The most successful cases of donor-derived pure-line offspring production from interspecies germ line chimeras have been in fishes [18, 19]. Takeuchi et al.  isolated GFP-expressing PGCs from the genital ridges of newly hatched rainbow trout (Oncorhynchus mykiss) and transplanted them into the peritoneal cavities of newly hatched masu salmon (Oncorhynchus masou) embryos. Phylogenetically, these two species have been separated for at least 8 million years. Nevertheless, the recipient male salmon produced fertile rainbow trout sperm . Okutsu et al.  advanced the xenotransplantation technique using sterile triploid salmon, which were unable to produce fertile sperm or eggs. Subsequently, all of the offspring produced from germ line chimeric salmon parents in which the exogenous rainbow trout germ cells dominated the testis or ovary were donor-derived rainbow trout .
For the production of reverse-sexed germ line chimeras in fish, Okutsu et al.  transplanted testicular germ cells containing spermatogonial stem cells (SSCs) isolated from adult male rainbow trout into the newly hatched embryos of both sexes. Surprisingly, the testicular germ cells migrated into the developing genital ridges and also differentiated not only into spermatozoa in male recipients but also into fully functional eggs in female recipients . Furthermore, the donor-derived spermatozoa and eggs from the recipient fishes produced normal offspring. Reversely, Yoshizaki et al.  transferred ovarian germ cells retrieved from female rainbow trout and examined colonization in the ovary or testis. Eventually, the transplanted ovarian germ cells in recipient gonads proliferated and differentiated into sperm in male recipients and into eggs in female recipients. Similarly, the donor-derived eggs and sperm were fertile and generated normal offspring . These observations indicate that the undifferentiated germ cells of fish, such as SSCs in males and oogonia stem cells in females, have a high level of sexual bipotency. However, in avian species, such sexual plasticity has not yet been confirmed. Thus, germ cells should be transplanted into same-sex recipients for successful germ line transmission, and other obstacles including optimization of species-specific germ cell culture techniques, egg shell size of the recipients and differences in sexual maturation periods between the donor germ cells and the recipients, should be resolved. In the present study, we demonstrated that migration and survival circuits in chicken PGCs were conserved between males and females and between different avian species.
This work was supported by World Class University Program Grant R31-10056 through the National Research Foundation funded by the Ministry of Education, Science and Technology, Korea. This work was also carried out with the support of the Cooperative Research Program for Agricultural Science and Technology Development (Project no. PJ008240012012) of the Rural Development Administration, Korea.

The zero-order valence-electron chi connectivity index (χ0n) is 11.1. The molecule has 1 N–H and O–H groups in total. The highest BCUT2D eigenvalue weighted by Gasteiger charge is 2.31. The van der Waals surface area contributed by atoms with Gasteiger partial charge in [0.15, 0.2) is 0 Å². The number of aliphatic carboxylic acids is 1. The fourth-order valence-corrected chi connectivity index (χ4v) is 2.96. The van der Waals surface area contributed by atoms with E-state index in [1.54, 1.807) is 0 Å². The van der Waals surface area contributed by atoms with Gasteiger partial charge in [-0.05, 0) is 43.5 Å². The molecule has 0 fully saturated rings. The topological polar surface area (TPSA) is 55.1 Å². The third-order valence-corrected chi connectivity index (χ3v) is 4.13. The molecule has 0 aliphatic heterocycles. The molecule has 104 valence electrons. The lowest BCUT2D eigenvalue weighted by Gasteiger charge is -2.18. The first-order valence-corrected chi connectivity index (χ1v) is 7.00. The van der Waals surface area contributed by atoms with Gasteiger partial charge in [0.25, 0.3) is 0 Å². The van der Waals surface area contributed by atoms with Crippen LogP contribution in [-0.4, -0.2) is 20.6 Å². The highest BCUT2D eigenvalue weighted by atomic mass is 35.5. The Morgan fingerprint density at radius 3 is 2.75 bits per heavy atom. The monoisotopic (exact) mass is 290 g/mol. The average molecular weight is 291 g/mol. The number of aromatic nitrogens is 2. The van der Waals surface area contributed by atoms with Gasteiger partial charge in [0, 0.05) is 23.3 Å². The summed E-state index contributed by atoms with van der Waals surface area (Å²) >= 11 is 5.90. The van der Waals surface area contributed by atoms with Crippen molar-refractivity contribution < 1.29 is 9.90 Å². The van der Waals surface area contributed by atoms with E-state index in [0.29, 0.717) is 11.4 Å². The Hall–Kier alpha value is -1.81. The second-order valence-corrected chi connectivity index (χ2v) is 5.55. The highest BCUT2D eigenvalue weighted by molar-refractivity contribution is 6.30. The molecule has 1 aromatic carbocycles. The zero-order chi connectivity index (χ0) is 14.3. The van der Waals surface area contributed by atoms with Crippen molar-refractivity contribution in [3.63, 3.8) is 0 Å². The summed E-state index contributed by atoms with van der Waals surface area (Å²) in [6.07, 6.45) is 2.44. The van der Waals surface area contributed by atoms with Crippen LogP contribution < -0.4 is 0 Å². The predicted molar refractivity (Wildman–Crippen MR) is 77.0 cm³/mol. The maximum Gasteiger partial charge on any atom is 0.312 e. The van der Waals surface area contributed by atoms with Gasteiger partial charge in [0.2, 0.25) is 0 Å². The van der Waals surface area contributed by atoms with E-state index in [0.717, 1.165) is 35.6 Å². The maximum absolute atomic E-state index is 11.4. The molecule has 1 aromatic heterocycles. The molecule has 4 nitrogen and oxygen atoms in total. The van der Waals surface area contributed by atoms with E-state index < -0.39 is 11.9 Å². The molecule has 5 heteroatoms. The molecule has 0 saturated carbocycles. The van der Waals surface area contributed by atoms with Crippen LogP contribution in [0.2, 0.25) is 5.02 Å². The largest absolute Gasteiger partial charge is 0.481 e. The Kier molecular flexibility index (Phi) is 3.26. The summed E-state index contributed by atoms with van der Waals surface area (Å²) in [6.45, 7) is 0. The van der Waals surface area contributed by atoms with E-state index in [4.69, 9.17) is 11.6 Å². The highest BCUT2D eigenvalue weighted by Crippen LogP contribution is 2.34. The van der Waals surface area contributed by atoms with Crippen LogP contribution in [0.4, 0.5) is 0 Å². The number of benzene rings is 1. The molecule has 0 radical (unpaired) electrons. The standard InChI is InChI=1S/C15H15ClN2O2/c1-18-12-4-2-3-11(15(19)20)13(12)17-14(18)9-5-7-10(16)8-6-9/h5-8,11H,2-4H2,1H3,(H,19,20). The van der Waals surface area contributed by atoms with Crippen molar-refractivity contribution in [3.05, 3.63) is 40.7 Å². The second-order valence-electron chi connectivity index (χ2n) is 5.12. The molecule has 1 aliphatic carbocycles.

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|Chicken ID||Number of incubated eggs||Number of hatched
|Number of donor-derived
|M#1||55||43 (78.2)||43 (100.0)|
|M#2||68||40 (58.8)||32 (80.0)|
|M#3||64||26 (40.6)||26 (100.0)|
|M#4||34||14 (41.2)||13 (92.9)|
|M#5||54||26 (48.1)||25 (96.2)|
|M#6||36||12 (33.3)||12 (100.0)|
|Subtotal||311||161 (51.8)||151 (93.8)|
|F-group#1||369||239 (64.8)||0 (0.0)|
|F-group#2||441||261 (59.2)||0 (0.0)|
|F-group#3||453||262 (57.8)||0 (0.0)|
|F-group#4||524||326 (62.2)||0 (0.0)|
|F-group#5||459||213 (46.4)||0 (0.0)|
|F-group#6||453||257 (56.7)||0 (0.0)|
|F-group#7||694||385 (55.5)||0 (0.0)|
|Subtotal||3,393||1,943 (57.3)||0 (0.0)|
1) Individual roosters were used to artificially inseminate three hens. 2) Each group consisted of 12 female putative germ line chimeric chickens (total of 84 chickens in 7 groups). After artificial insemination, the fertilized eggs of each group were collected and incubated to hatch.
|ID||Number of incubated eggs||Number of hatched
|Number of donor-derived
|#37||#45||31||20 (71.4)||0 (0.0)|
|#39||28||17 (53.1)||0 (0.0)|
|#41||#40||32||14 (45.2)||0 (0.0)|
|#42||#46||23||10 (43.5)||0 (0.0)|
|#43||#47||16||13 (81.3)||0 (0.0)|
|#48||32||26 (81.3)||0 (0.0)|
|#44||#49||33||22 (66.7)||0 (0.0)|
|#58||29||14 (53.8)||0 (0.0)|
|#51||#72||26||0 (0.0)||0 (0.0)|
|#70||#74||26||25 (65.8)||0 (0.0)|
|#73||#75||38||33 (84.6)||0 (0.0)|
|#81||#77||39||19 (67.9)||0 (0.0)|
|#79||28||25 (62.5)||0 (0.0)|
|#82||#84||40||16 (55.2)||0 (0.0)|
|Subtotal||421||254 (60.0)||0 (0.0)|
|fPh#1||10||1 (10.0)||0 (0.0)|
|fPh#2||59||9 (15.3)||0 (0.0)|
|Subtotal||69||10 (14.5)||0 (0.0)|
1) The putative germ line quails were individually mated between male and female that were transferred chicken male PGCs. 2) Only female pheasants reached sexual maturity and were mated with a chicken rooster by artificial insemination.
Keywords: Birds, Germ cell differentiation, Germline chimera, Primordial germ cell, Reverse sex.